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Down on the Farm: Fernandez in the near term

Senior Fantasy Writer
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The season isn't even a week old yet, and already we've had our first elite prospect arrive about a year earlier than expected.

Jose Fernandez, come on down. You're the next contestant on Let's Sell Some Tickets, Miami Edition.

The move was so unexpected that Fantasy owners are still trying to figure out what to make of it. Fernandez has been the most viewed and most added player every day since the Marlins announced he had won a spot in the starting rotation. And he still hasn't appeared in a game yet.

The response suggests those genuinely excited about his arrival are only as plentiful as those trying their hardest to resist the hype. Even among my colleagues, it's a divisive subject.

Granted, none of them doubt Fernandez's long-term appeal. Among pitching prospects, he's second only to Dylan Bundy in terms of upside. True, assessing upside is a somewhat subjective task, but as LeVar Burton used to say on Reading Rainbow, you don't have to take my word for it.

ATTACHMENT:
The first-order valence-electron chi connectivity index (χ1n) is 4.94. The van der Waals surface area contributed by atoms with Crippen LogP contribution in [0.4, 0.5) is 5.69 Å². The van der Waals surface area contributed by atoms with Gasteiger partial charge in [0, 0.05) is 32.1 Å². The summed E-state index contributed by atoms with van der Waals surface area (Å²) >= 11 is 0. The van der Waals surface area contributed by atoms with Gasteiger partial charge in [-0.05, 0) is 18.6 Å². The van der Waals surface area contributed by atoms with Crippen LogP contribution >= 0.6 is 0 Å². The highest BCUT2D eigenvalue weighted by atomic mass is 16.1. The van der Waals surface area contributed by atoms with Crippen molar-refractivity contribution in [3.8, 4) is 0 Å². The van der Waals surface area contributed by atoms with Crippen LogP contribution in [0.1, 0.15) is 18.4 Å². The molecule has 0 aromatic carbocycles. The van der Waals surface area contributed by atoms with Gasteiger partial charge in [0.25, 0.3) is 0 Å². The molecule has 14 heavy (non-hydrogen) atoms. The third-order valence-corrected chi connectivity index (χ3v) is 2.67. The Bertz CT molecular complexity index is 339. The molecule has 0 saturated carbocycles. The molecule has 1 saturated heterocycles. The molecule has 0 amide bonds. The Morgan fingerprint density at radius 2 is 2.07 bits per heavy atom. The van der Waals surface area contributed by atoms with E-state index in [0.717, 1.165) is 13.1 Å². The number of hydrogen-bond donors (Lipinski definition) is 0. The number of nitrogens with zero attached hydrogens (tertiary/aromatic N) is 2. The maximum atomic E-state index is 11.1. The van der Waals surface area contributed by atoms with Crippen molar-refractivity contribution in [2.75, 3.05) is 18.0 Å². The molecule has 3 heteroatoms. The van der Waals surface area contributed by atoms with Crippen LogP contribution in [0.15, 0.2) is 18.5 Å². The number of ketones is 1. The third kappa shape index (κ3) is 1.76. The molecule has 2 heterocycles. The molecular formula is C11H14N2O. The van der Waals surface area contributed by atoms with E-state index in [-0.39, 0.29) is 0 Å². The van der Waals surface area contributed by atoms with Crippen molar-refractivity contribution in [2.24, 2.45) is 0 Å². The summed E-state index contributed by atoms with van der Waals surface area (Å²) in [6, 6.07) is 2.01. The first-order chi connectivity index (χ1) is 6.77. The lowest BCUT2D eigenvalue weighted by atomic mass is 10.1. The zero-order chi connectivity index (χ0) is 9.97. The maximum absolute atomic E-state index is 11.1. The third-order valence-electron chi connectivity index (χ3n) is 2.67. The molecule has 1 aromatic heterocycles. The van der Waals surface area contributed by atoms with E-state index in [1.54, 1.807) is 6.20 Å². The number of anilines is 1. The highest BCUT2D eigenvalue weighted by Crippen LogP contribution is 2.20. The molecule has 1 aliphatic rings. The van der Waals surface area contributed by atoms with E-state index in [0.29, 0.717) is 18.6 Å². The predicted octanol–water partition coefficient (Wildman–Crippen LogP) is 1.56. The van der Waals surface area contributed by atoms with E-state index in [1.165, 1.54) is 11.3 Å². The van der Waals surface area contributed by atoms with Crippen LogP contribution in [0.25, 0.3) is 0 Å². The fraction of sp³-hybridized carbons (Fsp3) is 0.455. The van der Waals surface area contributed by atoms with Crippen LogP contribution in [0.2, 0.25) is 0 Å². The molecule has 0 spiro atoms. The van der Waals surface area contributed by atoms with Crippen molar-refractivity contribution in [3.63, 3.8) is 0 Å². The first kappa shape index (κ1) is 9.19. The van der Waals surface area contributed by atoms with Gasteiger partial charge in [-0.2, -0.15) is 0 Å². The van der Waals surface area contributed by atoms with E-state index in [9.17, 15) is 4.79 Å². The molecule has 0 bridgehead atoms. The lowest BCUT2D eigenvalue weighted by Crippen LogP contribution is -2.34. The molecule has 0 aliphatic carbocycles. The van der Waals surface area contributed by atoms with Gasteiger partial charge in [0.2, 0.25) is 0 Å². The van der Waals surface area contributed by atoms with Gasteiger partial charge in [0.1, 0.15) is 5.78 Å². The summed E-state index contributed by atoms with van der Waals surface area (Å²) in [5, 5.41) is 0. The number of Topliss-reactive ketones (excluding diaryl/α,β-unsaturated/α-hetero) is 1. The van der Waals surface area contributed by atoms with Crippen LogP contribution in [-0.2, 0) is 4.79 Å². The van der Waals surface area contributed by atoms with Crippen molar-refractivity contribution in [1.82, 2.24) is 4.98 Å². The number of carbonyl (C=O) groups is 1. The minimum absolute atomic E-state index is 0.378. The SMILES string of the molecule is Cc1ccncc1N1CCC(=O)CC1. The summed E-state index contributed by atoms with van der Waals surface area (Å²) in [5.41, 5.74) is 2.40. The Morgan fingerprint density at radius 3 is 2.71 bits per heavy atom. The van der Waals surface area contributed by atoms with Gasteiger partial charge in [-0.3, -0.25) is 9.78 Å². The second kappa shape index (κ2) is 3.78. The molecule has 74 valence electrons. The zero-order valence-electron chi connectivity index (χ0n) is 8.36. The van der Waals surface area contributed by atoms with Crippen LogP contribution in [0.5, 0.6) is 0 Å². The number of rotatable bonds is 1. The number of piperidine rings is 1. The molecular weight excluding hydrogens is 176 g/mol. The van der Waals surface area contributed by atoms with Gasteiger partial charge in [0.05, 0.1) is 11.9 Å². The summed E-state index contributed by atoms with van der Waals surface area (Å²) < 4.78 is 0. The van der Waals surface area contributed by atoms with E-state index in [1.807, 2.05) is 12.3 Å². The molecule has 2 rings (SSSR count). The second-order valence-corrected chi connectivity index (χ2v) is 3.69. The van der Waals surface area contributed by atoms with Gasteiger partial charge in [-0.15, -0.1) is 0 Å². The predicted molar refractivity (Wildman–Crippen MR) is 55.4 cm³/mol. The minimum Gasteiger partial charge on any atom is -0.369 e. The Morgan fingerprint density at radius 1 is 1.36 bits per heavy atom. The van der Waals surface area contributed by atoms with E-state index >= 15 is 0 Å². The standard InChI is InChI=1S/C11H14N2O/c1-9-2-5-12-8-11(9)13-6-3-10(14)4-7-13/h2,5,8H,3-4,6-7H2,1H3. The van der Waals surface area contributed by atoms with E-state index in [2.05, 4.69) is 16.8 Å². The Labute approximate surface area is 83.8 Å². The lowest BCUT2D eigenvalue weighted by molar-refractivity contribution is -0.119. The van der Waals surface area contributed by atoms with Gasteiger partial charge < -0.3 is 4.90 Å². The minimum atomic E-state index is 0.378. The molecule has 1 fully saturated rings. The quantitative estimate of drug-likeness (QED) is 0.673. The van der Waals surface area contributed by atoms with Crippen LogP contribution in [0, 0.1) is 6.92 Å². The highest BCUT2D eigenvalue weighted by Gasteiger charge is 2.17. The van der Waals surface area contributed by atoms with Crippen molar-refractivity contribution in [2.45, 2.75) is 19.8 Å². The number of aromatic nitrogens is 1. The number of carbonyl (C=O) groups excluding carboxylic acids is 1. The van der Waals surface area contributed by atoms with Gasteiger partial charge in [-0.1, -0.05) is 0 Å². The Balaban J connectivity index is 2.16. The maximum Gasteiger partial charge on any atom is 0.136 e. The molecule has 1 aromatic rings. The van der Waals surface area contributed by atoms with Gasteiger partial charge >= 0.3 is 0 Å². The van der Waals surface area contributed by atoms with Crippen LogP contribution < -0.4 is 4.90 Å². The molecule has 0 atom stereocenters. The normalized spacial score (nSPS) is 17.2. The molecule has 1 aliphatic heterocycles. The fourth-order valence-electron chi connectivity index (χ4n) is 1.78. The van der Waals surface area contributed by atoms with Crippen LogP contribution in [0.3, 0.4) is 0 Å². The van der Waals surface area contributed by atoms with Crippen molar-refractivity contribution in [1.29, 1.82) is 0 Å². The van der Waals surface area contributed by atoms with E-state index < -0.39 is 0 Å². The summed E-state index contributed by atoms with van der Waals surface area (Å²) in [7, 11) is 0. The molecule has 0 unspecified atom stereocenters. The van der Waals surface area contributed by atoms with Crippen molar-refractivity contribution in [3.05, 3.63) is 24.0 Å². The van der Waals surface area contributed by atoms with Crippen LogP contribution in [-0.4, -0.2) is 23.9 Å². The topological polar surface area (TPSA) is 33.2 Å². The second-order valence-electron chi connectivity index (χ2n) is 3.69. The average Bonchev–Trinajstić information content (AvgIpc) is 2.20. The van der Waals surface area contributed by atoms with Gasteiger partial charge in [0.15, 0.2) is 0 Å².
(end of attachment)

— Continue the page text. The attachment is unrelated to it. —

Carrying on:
While most every publication agreed on the same top four prospects entering this season, Baseball America chose Fernandez as its No. 5, saying his fastball had "unbelievable explosion" and touting his maturity as "uncommon for a player in his first full year as a pro."

You want uncommon? Check out his numbers. In 25 starts, he went 14-1 with a 1.75 ERA, 0.93 WHIP and 10.6 strikeouts per nine innings. And again, that was in his first full year as a pro.

Now, Debbie Downer will tell you that he did all of that between two levels of Class A, that he has only 55 career innings above lower Class A, that any 20-year-old making the jump to the majors is in for a bumpy ride and that the lack of Double- or Triple-A experience makes Fernandez's task all the more unlikely.

It's too much, too fast, which means it's doomed to end in demotion. So if you buy into Fernandez now, you'll be sorry.

But that's where Debbie loses me. Why will I be sorry? What do I have to give up to take a flier on Fernandez, and would I really miss it?